Client Adventure: Girls' trip to France and England.

March 2014

Leslie Williams’ best friend’s 50th birthday was the perfect occasion for a celebratory girls’ trip to France. Last September, Leslie, her best friend, and two other friends packed their suitcases for a ten-day overseas adventure.

The girls spent most of their vacation in Paris, France. They stayed in a small boutique hotel close to the Arc de Triomphe. 

Leslie enjoyed discovering the city. She particularly liked the Haussmanian architecture, traditional gardens and shopping on the Champs Elysees.  She was able to realize an old dream of placing her own lock on the Lover’s Bridge (Pont des Arts). Lovers or friends write their initials on a padlock and lock it on the bridge’s fence to symbolize their love or friendship. Then, the key is thrown in the Seine River to symbolize unbreakable love.

They took most of their meals at local bistros where the food was simple but delicious. Her blue hair drew a lot of attention, giving her the opportunity to meet many locals and chat over meals.  She also noticed that in Paris, people don’t need to leave their neighborhood to shop for necessities because boulangeries (bakeries), bistros and markets are in each neighborhood.

The girls took the Eurostar train from Paris to London (via the Chunnel) where they stayed one night before returning to France.  They were able to discover the traditional English architecture, shop in famous English stores and enjoy restaurants on Regent Street. They also tried some London-based microbrews while conversing with new found friends.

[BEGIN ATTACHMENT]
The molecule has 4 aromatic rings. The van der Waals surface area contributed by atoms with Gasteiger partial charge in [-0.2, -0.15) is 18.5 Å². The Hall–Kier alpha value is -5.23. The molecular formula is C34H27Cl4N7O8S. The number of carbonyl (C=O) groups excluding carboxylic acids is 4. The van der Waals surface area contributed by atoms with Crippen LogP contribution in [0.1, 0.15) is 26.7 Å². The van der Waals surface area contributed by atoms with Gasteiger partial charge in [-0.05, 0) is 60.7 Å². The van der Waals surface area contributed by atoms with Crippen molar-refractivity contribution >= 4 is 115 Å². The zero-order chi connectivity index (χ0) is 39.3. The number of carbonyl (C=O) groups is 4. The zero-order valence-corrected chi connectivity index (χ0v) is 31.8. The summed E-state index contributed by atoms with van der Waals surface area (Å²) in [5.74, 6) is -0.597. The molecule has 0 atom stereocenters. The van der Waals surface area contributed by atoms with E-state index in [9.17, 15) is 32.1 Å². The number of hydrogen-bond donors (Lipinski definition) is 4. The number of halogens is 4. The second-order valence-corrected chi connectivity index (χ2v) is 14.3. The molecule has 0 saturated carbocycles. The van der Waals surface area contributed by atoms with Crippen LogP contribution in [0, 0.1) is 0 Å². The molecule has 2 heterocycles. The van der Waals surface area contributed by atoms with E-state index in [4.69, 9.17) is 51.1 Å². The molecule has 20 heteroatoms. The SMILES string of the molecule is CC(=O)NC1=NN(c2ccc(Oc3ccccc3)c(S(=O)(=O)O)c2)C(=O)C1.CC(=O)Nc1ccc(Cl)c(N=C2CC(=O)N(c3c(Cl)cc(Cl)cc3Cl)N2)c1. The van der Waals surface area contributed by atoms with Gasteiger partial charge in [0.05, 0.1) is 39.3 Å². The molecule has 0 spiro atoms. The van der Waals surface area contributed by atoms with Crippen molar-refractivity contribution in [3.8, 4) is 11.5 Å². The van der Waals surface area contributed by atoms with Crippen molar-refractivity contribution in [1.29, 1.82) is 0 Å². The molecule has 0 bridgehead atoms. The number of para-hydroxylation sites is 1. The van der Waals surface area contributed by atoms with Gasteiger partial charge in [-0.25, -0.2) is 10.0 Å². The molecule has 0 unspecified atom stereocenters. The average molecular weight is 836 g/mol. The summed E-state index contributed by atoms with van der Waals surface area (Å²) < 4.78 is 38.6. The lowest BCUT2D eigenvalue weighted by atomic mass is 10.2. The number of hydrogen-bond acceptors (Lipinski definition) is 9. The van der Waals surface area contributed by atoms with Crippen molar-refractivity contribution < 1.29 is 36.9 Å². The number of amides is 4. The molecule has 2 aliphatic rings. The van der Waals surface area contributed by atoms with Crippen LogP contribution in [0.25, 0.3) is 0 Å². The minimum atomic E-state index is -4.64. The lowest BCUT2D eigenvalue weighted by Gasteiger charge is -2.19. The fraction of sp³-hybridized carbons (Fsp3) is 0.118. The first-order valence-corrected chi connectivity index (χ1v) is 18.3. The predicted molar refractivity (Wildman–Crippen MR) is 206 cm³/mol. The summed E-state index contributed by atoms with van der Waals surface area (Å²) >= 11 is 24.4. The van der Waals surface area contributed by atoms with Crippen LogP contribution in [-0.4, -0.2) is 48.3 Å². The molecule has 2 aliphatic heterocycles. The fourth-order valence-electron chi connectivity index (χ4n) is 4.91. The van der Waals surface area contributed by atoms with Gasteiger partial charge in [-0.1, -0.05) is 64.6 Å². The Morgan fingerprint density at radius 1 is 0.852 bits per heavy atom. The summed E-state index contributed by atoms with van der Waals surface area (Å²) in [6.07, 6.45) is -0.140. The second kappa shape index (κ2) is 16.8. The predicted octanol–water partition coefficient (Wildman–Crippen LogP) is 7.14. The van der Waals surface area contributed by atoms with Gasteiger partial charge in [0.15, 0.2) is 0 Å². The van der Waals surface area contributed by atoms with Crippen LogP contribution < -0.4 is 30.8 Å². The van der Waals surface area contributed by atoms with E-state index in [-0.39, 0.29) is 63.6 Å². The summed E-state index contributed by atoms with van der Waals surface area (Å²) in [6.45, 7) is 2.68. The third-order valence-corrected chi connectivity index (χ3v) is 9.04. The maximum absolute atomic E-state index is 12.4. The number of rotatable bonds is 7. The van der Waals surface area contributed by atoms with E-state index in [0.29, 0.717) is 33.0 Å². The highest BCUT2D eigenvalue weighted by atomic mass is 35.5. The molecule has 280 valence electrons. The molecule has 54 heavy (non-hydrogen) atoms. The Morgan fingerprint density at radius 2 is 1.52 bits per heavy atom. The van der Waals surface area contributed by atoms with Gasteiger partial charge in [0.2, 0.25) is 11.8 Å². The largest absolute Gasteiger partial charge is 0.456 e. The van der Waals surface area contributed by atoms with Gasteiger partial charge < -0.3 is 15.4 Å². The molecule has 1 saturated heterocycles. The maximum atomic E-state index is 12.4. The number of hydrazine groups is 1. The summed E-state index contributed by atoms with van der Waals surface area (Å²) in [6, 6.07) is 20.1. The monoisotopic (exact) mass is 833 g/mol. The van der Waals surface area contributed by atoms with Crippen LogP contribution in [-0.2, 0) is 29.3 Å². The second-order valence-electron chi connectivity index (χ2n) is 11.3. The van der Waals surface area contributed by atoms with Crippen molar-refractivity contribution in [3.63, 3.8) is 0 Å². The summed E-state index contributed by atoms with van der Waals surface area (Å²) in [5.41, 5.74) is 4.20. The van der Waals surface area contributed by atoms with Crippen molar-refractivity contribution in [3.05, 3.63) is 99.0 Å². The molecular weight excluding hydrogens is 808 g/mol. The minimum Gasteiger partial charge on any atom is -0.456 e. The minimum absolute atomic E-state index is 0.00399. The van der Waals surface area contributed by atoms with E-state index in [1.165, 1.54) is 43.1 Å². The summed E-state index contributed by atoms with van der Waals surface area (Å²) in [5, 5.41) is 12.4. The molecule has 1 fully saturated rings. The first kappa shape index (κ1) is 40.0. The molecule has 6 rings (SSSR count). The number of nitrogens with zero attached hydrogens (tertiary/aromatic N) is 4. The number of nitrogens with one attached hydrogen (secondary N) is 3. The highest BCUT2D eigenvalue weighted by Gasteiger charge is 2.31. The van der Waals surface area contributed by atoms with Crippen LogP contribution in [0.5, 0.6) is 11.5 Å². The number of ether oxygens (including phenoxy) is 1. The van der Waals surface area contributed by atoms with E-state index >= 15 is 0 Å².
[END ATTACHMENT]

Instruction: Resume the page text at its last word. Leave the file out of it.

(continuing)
Leslie’s favorite part of the trip was a visit to champagne cellars in the Champagne region of France. She visited two famous cellars: Mumm and Moët & Chandon, where she learned how champagne was made. All the villages of the region grow grapes or make corks for champagne and wine bottles. Champagne is exclusively made with grapes from the Champagne region. Most champagne is a blend of three grapes: Chardonnay, Pinot Noir and Pinot Meunier. Bottles are aged in cellars where the temperature varies between 26°F and 34°F. Each bottle is slowly hand turned every day for thirty days before market. Dom Pérignon is still made the same way since its creation and is exclusively made with grapes from Dom Pierre Pérignon’s place of birth. This luxurious champagne ages ten years before consumption. Leslie was surprised to learn that champagne becomes sweeter with age and never becomes stale.
Leslie’s funniest memory of the trip happened while touring the Moët & Chandon cellar. The phrase “text your mother” was code for “take a picture of this good looking man”. However, during the visit, her friend forgot to disable the flash and got caught by the tour guide while taking a picture of him.

Overall, Leslie found that French people are mostly trendsetters, they are not influenced by other countries’ ways. She suggested “keep an open mind” if you are considering a similar trip - just “go with the flow”. Also assume extra travel time if you plan to walk or take the metro (subway).

Additionally, Leslie suggested converting Dollars to Euros in the United States, because during your trip, you won’t always be close to a currency exchange office.

Leslie loved her girls trip and would like to go back to France to “tour more wineries” and “discover more of what that country has to offer”.